15. The Mad Regent
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    The Mad Regent Contributing Member

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    Yeah, I read that somewhere; and it also includes actual teaching time which is a massive advantage one would think.
     
  16. Song
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    Song Active Member

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    Yeah both for finding a job and giving you some confidence.
     
  17. J Faceless
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    J Faceless Active Member

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    I'm an elementary teacher and although it doesn't seem like it would be the case, elementary is a lot more work. In secondary you are probably teaching 1-2 different lesson plans a few times a day while in elementary its the same kids ALL DAY and you're teaching a bunch of different things and you have to have lesson plans on all of it.
    For advice I would say go in with a management plan, honestly elementary is like 80% classroom management, and if you don't have that down it wont matter how great your lessons are. Since you're going into training network constantly at whatever schools you go to, ask advice, constantly ask how you can help out or "do you think I could teach that lesson, it looks really great,"or "How do you think i did on that Lesson and how can i improve?"
    On another note and i really cant emphasize this enough to student teachers SAVE EVERYTHING! photocopy student examples of your lessons, save extra worksheets, ask if you can have copies of the veteran teacher's lesson units. You will need that stuff for your portfolio when you apply, and having examples of working lessons/units will make your own life much easier.
    Good luck
     
  18. KaTrian
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    KaTrian A foolish little beast. Staff Supporter Contributor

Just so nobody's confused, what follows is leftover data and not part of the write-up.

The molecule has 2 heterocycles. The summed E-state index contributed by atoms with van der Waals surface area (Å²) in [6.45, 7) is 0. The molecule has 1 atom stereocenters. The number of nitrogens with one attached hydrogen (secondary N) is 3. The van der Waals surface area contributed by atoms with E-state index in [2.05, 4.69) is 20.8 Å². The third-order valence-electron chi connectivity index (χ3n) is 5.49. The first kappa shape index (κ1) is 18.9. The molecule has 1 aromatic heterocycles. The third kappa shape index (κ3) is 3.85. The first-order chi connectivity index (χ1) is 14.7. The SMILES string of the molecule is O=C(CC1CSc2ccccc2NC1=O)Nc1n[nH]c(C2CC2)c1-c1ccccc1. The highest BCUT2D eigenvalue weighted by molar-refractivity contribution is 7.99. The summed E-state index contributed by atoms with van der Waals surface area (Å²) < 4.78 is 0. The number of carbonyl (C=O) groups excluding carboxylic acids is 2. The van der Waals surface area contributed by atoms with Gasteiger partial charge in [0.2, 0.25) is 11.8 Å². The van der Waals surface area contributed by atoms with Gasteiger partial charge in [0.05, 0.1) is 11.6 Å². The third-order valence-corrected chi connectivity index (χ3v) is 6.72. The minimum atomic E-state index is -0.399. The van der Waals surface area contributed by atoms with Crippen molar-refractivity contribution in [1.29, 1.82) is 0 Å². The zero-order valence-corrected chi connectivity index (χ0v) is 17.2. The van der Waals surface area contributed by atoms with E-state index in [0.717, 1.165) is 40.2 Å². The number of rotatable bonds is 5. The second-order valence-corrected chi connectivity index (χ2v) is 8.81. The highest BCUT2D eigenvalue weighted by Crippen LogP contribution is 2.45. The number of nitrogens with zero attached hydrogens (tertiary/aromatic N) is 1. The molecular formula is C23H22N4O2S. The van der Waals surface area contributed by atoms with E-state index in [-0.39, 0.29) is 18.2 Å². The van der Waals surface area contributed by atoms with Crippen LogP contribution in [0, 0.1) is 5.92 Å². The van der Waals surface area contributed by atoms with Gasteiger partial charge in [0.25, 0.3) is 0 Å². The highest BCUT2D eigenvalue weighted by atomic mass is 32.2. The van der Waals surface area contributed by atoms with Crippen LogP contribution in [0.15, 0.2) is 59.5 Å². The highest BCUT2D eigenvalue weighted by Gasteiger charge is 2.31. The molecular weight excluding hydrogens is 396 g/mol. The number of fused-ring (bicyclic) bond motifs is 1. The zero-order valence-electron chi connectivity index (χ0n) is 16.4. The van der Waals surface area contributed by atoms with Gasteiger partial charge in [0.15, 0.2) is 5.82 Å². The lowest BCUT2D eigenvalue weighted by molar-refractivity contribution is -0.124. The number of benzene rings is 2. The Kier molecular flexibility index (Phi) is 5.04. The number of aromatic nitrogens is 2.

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    I completed the two-year teacher training for subject teaching in Finland, so it's probably really quite different from what you guys do in the UK. The best part was practical training, but we had to learn a lot of theory as well. Pedagogy/didactics have been theorized pretty extensively already, but at least over here teachers are encouraged to do research as well, so that too was a significant part of the training. It was tough, loads of work, but I had fun.

    After that I've taught English for short stints in high schools and one university of applied sciences, and now I'm finishing my last paper for the teacher's training department (an advanced study option that makes me a notch more qualified). However, I've worked as a trainer/facilitator for a multinational company now and I might actually continue on this path rather than return to school life 'cause I've got more extensive career opportunities now. It's also less stressful, less "public," and I don't have difficult students or don't have raise children in addition to teaching them (or, like it is nowadays, teachers have become stand-in parents who raise the kids first, then teach them).

    I did like teaching English, though, and got pretty good feedback on my work, so it's possible I will take it up again at some point and what I'm doing now is just something of a stopgap. Being a teacher is a meaningful job and pays relatively well too (well, in Finland at least... I've heard things are crappier for teachers elsewhere).

    Good luck with your studies! You've made a good choice. :)